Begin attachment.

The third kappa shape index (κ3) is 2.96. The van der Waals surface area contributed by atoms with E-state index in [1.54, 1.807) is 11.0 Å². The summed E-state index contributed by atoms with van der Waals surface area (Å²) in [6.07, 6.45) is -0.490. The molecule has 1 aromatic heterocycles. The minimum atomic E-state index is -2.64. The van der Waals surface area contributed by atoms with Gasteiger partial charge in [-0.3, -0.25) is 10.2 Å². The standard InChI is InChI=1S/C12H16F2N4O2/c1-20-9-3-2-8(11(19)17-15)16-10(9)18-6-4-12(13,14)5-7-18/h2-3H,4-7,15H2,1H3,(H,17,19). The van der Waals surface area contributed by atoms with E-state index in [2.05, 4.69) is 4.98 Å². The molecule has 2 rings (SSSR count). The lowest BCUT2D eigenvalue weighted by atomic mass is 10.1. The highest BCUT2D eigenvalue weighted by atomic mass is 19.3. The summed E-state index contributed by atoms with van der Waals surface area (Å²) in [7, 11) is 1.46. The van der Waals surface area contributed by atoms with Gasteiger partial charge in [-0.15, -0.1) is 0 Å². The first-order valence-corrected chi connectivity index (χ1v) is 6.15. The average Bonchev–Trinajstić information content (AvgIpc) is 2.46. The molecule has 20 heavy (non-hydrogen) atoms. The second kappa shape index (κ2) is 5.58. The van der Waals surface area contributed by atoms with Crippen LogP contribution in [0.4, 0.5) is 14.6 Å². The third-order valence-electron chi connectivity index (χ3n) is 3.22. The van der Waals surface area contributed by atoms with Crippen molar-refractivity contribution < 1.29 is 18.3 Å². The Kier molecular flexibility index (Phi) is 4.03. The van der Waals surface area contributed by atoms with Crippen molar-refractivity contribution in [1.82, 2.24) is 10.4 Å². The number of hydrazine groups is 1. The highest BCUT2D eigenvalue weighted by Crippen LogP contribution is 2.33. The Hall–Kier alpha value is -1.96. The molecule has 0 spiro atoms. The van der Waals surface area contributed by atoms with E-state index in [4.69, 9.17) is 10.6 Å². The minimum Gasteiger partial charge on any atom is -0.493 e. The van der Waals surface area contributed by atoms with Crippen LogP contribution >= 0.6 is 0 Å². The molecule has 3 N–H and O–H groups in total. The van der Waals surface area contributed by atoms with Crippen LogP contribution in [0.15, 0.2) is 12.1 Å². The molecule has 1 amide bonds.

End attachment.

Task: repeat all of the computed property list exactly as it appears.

The third kappa shape index (κ3) is 2.96. The van der Waals surface area contributed by atoms with E-state index in [1.54, 1.807) is 11.0 Å². The summed E-state index contributed by atoms with van der Waals surface area (Å²) in [6.07, 6.45) is -0.490. The molecule has 1 aromatic heterocycles. The minimum atomic E-state index is -2.64. The van der Waals surface area contributed by atoms with Gasteiger partial charge in [-0.3, -0.25) is 10.2 Å². The standard InChI is InChI=1S/C12H16F2N4O2/c1-20-9-3-2-8(11(19)17-15)16-10(9)18-6-4-12(13,14)5-7-18/h2-3H,4-7,15H2,1H3,(H,17,19). The van der Waals surface area contributed by atoms with E-state index in [2.05, 4.69) is 4.98 Å². The molecule has 2 rings (SSSR count). The lowest BCUT2D eigenvalue weighted by atomic mass is 10.1. The highest BCUT2D eigenvalue weighted by atomic mass is 19.3. The summed E-state index contributed by atoms with van der Waals surface area (Å²) in [7, 11) is 1.46. The van der Waals surface area contributed by atoms with Gasteiger partial charge in [-0.15, -0.1) is 0 Å². The first-order valence-corrected chi connectivity index (χ1v) is 6.15. The average Bonchev–Trinajstić information content (AvgIpc) is 2.46. The molecule has 20 heavy (non-hydrogen) atoms. The second kappa shape index (κ2) is 5.58. The van der Waals surface area contributed by atoms with Crippen LogP contribution in [0.4, 0.5) is 14.6 Å². The third-order valence-electron chi connectivity index (χ3n) is 3.22. The van der Waals surface area contributed by atoms with Crippen molar-refractivity contribution < 1.29 is 18.3 Å². The Kier molecular flexibility index (Phi) is 4.03. The van der Waals surface area contributed by atoms with Crippen molar-refractivity contribution in [1.82, 2.24) is 10.4 Å². The number of hydrazine groups is 1. The highest BCUT2D eigenvalue weighted by Crippen LogP contribution is 2.33. The Hall–Kier alpha value is -1.96. The molecule has 0 spiro atoms. The van der Waals surface area contributed by atoms with E-state index in [4.69, 9.17) is 10.6 Å². The minimum Gasteiger partial charge on any atom is -0.493 e. The van der Waals surface area contributed by atoms with Crippen LogP contribution >= 0.6 is 0 Å². The molecule has 3 N–H and O–H groups in total. The van der Waals surface area contributed by atoms with Crippen LogP contribution in [0.15, 0.2) is 12.1 Å². The molecule has 1 amide bonds.